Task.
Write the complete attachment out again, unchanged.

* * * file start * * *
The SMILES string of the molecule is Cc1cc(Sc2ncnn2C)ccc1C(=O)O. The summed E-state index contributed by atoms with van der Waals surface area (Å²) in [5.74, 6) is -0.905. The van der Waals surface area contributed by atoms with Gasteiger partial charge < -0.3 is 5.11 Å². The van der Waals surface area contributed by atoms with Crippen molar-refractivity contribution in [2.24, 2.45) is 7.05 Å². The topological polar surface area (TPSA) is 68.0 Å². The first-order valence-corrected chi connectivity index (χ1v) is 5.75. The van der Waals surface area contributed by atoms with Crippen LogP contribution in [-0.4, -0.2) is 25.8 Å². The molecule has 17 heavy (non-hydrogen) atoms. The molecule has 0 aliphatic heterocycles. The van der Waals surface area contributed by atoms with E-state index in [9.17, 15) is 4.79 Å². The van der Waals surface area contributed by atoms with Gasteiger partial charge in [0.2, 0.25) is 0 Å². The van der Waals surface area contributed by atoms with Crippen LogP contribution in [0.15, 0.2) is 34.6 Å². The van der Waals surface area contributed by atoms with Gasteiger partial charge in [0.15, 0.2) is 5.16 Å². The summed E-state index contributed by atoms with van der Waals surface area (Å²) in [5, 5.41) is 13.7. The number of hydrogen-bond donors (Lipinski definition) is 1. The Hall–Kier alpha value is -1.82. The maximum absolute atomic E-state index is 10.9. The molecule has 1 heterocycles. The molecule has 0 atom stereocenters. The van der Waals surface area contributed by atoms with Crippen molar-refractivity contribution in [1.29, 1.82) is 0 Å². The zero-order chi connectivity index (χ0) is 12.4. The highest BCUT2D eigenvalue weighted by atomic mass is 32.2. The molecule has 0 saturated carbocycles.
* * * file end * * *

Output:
The SMILES string of the molecule is Cc1cc(Sc2ncnn2C)ccc1C(=O)O. The summed E-state index contributed by atoms with van der Waals surface area (Å²) in [5.74, 6) is -0.905. The van der Waals surface area contributed by atoms with Gasteiger partial charge < -0.3 is 5.11 Å². The van der Waals surface area contributed by atoms with Crippen molar-refractivity contribution in [2.24, 2.45) is 7.05 Å². The topological polar surface area (TPSA) is 68.0 Å². The first-order valence-corrected chi connectivity index (χ1v) is 5.75. The van der Waals surface area contributed by atoms with Crippen LogP contribution in [-0.4, -0.2) is 25.8 Å². The molecule has 17 heavy (non-hydrogen) atoms. The molecule has 0 aliphatic heterocycles. The van der Waals surface area contributed by atoms with E-state index in [9.17, 15) is 4.79 Å². The van der Waals surface area contributed by atoms with Gasteiger partial charge in [0.2, 0.25) is 0 Å². The van der Waals surface area contributed by atoms with Crippen LogP contribution in [0.15, 0.2) is 34.6 Å². The van der Waals surface area contributed by atoms with Gasteiger partial charge in [0.15, 0.2) is 5.16 Å². The summed E-state index contributed by atoms with van der Waals surface area (Å²) in [5, 5.41) is 13.7. The number of hydrogen-bond donors (Lipinski definition) is 1. The Hall–Kier alpha value is -1.82. The maximum absolute atomic E-state index is 10.9. The molecule has 1 heterocycles. The molecule has 0 atom stereocenters. The van der Waals surface area contributed by atoms with Crippen molar-refractivity contribution in [1.29, 1.82) is 0 Å². The zero-order chi connectivity index (χ0) is 12.4. The highest BCUT2D eigenvalue weighted by atomic mass is 32.2. The molecule has 0 saturated carbocycles.